One Region, Multiple Strategies: How Countries Are Approaching the Indo-Pacific
Roundtable in Asia Policy 18.3

One Region, Multiple Strategies
How Countries Are Approaching the Indo-Pacific

Roundtable with Jaeho Hwang, Jeffrey W. Hornung, Junya Nishino, Nick Bisley, Natalie Sambhi, Henryk Szadziewski, Anna Powles, Céline Pajon, John Nilsson-Wright, and Alison Szalwinski
July 27, 2023

This roundtable explores the Indo-Pacific strategies of regional states. How do countries in the Indo-Pacific perceive the growing U.S.-China competition and how will they position themselves between the two powers? What other ambitions do they have for the Indo-Pacific region? These essays examine how these states intend to protect and promote their respective interests in the face of prevailing regional trends.

Jaeho Hwang and Jeffrey W. Hornung

The United States: A Comprehensive Strategy with Challenges Ahead
Jeffrey W. Hornung

Japan’s New Plan for a “Free and Open Indo-Pacific” and Its Challenges
Junya Nishino

South Korea’s Indo-Pacific Strategy: More than Strategic Clarity and toward Becoming a Global Player
Jaeho Hwang

Australia’s Indo-Pacific Strategy: From Optimism to Hard Balancing
Nick Bisley

Indonesia’s Indo-Pacific Aspirations and the Reality of Its (Non)strategy
Natalie Sambhi

The Question from the Pacific Islands: Will the United States Be a Credible and Consistent Indo-Pacific Partner?
Henryk Szadziewski and Anna Powles

France in the Indo-Pacific: From a Balancing Power to a Constructive Stakeholder
Céline Pajon

UK Policy on the Indo-Pacific: Balancing Global Ambition in an Era of Resource Scarcity and Rising Insecurity
John Nilsson-Wright

What’s in an Indo-Pacific Concept? Shared Visions and Varied Approaches
Alison Szalwinski


In May 2022, South Korea saw a new government, led by Yoon Suk-yeol, come to power. Part of the defining characteristics of the new government has been a more forward-looking approach in engagement with countries in the region, illustrated, in part, by the release of an Indo-Pacific strategy. This strategy’s release sparked debate within South Korea and abroad, not only regarding its vision and implementation challenges but also regarding its content, feasibility, and alignment with reality.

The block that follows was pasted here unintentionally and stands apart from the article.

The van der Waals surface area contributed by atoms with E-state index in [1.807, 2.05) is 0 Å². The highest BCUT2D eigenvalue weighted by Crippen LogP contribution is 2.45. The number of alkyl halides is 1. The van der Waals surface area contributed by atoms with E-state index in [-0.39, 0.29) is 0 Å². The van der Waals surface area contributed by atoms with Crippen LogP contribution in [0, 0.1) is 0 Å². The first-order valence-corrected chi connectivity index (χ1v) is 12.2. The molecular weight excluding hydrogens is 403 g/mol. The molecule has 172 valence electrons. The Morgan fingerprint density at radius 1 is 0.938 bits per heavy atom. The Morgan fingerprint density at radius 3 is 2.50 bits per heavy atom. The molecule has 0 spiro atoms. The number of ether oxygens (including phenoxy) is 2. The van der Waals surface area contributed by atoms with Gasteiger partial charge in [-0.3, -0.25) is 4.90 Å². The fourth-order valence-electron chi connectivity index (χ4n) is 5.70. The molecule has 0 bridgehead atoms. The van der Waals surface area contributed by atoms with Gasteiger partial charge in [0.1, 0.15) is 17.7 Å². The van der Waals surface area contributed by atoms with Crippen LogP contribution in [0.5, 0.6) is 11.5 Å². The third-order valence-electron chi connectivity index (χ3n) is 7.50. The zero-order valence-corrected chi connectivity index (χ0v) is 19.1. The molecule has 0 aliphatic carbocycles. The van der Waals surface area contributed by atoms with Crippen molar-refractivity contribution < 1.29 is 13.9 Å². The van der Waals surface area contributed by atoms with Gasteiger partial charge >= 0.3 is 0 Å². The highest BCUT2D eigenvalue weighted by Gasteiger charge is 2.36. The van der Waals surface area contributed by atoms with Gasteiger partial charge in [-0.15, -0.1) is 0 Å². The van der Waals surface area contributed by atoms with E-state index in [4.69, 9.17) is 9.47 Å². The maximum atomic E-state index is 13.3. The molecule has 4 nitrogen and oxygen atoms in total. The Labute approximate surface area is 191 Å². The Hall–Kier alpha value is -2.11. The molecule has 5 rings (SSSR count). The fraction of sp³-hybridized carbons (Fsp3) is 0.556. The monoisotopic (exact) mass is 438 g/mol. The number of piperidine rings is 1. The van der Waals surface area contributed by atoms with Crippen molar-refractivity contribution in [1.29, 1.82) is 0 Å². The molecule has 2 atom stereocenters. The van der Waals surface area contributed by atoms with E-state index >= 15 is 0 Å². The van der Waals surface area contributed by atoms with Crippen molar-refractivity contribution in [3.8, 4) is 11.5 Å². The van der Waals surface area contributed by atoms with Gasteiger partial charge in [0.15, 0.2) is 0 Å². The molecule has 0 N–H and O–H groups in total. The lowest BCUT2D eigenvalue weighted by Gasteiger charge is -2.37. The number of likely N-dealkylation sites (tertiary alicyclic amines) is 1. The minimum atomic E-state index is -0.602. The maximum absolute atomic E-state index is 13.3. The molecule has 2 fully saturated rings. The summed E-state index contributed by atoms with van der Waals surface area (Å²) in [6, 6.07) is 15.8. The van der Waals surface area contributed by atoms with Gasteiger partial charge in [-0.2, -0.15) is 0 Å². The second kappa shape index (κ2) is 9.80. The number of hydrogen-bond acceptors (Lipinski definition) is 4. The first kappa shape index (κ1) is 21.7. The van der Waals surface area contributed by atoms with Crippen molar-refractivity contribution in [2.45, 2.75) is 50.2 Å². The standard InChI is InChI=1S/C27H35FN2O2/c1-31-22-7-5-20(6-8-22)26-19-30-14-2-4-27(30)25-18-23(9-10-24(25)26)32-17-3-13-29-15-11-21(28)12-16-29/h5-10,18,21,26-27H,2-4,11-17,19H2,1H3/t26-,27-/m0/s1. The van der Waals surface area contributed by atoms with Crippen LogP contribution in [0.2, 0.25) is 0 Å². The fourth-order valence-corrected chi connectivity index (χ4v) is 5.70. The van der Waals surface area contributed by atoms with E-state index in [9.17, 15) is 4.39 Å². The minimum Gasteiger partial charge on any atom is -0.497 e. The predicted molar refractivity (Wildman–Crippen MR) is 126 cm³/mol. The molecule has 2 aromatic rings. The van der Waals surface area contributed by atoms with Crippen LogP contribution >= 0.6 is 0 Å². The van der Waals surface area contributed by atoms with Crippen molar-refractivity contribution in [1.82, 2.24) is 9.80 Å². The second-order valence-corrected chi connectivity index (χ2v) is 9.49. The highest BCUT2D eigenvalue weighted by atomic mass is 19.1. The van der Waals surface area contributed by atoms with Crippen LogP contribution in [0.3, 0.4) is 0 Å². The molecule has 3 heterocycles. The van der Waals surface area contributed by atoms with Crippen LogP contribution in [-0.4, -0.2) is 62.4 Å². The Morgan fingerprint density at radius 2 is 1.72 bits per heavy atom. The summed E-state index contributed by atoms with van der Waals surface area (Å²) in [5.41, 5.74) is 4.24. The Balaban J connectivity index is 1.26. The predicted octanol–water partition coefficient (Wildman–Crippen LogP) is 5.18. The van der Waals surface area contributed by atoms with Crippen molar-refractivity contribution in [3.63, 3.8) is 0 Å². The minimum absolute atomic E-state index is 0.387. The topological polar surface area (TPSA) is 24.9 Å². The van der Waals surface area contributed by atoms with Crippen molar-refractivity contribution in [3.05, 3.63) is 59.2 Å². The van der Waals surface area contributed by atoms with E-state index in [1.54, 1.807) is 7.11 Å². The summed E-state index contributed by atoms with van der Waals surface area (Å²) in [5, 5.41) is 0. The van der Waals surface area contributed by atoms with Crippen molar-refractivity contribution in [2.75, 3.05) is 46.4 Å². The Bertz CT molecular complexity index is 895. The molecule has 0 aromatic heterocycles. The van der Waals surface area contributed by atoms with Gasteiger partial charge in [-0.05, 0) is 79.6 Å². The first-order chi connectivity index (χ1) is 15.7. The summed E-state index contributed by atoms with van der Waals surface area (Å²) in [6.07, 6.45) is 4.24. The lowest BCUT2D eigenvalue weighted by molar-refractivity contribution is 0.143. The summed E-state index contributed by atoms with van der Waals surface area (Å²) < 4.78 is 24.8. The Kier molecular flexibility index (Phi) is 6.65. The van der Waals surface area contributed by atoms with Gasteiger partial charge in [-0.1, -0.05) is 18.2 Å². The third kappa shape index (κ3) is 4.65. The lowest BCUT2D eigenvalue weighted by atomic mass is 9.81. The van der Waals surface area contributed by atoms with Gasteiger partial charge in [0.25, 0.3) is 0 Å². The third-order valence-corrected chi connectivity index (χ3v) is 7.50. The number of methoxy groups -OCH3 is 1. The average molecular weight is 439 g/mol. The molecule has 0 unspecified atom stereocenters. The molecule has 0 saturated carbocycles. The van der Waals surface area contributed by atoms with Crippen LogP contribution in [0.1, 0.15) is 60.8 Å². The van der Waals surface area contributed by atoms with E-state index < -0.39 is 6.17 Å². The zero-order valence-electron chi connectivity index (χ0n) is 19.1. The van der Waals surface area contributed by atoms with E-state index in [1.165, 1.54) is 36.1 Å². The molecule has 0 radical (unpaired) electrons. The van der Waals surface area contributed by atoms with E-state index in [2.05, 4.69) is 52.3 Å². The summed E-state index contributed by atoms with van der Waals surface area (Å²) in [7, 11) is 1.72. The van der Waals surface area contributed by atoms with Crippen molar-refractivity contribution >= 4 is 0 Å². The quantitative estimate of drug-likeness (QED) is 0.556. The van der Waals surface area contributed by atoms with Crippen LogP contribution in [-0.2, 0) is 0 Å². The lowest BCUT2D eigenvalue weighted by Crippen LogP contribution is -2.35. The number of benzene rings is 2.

Amid this active debate, the Institute for Global Strategy and Cooperation hosted an international conference on the Indo-Pacific in Seoul in March 2023. Entitled “The Path of Korean Diplomacy in the Era of the Indo-Pacific,” the conference brought together over one hundred participants from twenty-two countries, including experts from sixteen countries, ambassadors and diplomatic representatives in Seoul from thirteen countries, the deputy speaker of the National Assembly of South Korea, and parliamentarians from four countries. The conference highlighted the fact that interest in the Indo-Pacific has transcended any one country and become an integral part of regional policy approaches.

Indeed, many countries today have their own Indo-Pacific strategies. However, these strategies are not in lockstep with one another. Indo-Pacific strategies mean different things to different states. And yet, for most, the defining characteristic of the growing interest in the Indo-Pacific region appears to be a looming showdown between China and the United States. The competition between the two nations is fierce, and many countries feel forced to choose sides despite the desire to maintain positive relations with both powers.

This roundtable seeks to build upon the proceedings in Seoul and invite additional regional voices to explore how countries in the Indo-Pacific perceive the growing U.S.-China competition, how these states plan to position themselves between the two powers while they engage other regional countries, and how they intend to protect their respective interests in the face of prevailing regional trends. In other words, what are the Indo-Pacific strategies that regional states are pursuing? In this roundtable, nine prominent experts from eight countries explore the Indo-Pacific strategies of seven key countries—Australia, France, Indonesia, Japan, South Korea, the United Kingdom, and the United States—and the Pacific Islands region.

The aim of the roundtable is to provide a comprehensive understanding of the multifaceted political, economic, diplomatic, security, and military implications of the intersecting dynamics of cooperation and competition that are occurring in the Indo-Pacific. The contributors seek to do this by examining the insights that the Indo-Pacific strategies of different countries provide and exploring potential avenues for collaboration among nations. Specifically, each of the contributors details the regional engagement strategy of the country—or countries—they are writing about and the potential challenges to implementing that strategy. The authors also provide insights that shed new light on how regional countries are dealing with the unfolding U.S.-China competition. The essays conclude with constructive recommendations designed to help contribute to the future advancement of diplomacy in the Indo-Pacific region and meaningful directions for cooperation within the international community.